There are, on the other hand, some far more interesting things about Chris McDaniel and his Club for Growth boosters.  There’s a great Mississippi political blog, Dark Horse Mississippi which has explored the blurry legality of CFG’s PAC support for McDaniel in some fascinating detail.

But, best of all, given McDaniel’s stated position on the homosexual agenda—

McDaniel . . .called the Democratic party “a party of sex on demand” and warned of a plan by Democrats to make “homosexual marriage and polygamy completely legal in all 50 states.

is the fact that one of Club for Growth’s biggest contributors is Peter Thiel, a gay-activist billionaire, who made a fortune founding PayPal. Mr Thiel, in 2010, hosted GOProud’s annual HomoCon event in his Manhattan apartment.  It doesn’t get much gayer than that.

Now, I’m just a casual observer when it comes to Mississippi politics, but something tells me that not all Mississippians would embrace a spiffy new senator bought and paid for by a gay celebrity from New York.  Of course Peter Thiel is not the only contributor to Club for Growth but he’s far and away the biggest one.  In fact, Peter Thiel was the ninth largest individual donor to outside spending groups in the country, during the last cycle.

Now that I think of it, I wonder if Chris McDaniel knows that, himself, or does he just deposit the checks and assumes that Club for Growth is as All-American as the TEA Party?

And, if he finds out? think he’ll tell Mississippi voters?

Posted by Bette Noir on 04/11/14 at 02:30 PM • Permalink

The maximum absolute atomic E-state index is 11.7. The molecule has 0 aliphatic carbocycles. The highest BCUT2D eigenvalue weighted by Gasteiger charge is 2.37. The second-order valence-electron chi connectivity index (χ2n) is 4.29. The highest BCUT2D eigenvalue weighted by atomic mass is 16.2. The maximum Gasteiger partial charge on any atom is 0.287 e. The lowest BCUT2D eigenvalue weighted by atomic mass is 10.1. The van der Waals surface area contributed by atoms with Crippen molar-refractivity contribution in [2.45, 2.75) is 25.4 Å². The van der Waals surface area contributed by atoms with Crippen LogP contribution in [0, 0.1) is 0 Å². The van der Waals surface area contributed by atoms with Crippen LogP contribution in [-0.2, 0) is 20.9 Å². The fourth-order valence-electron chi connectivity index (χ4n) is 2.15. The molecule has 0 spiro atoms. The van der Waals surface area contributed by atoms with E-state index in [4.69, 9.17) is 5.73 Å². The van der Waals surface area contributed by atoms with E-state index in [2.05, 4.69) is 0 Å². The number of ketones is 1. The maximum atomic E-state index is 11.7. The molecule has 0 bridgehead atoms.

Categories: LGBTPoliticsBqhatevwrElection '14

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Bette, Bette, he’ll tell them he loves teh gay just like Jebus did and they’ll all dance around proving how tolerant they are. Mark my words, before November comes around we’ll be hearing that liberals are the real homophobes too.

All he has to do is utter the incantation “Lois Lerner, Fast and Furious, Benghazi, Benghazi, Benghazi, Black Panther Welfare Queen!” and his troubles will melt away.  I can’t wait for this shit-stain to take the floor of the Senate. World’s Greatest Deliberative Body indeed.

This is our democracy. Motherfucking treasure it.

HG, the Cabbage Hammer has given up on Benghazi, and such a line of attack won’t help him in the primary.  That doesn’t mean that he won’t continue to make love to that domestic galliform

The smell of panic from the old guard rethugs grows ever stronger….

BBBB, former speechwriter for Walter Mondale Chucky The K isn’t a member of the Conservative Movement.  He’s a neo-con, and he just goes along with most of the BS the Movement is constantly bitching about in hopes that he can talk them into having every Muslim on the planet killed or at the very least turn Iran into a huge field of glass.

Besides, something tells me that Chucky’s opinion doesn’t carry much weight in a Mississippi Republican primary.  Or anywhere south of the Ohio river. Call it a sneaky suspicion.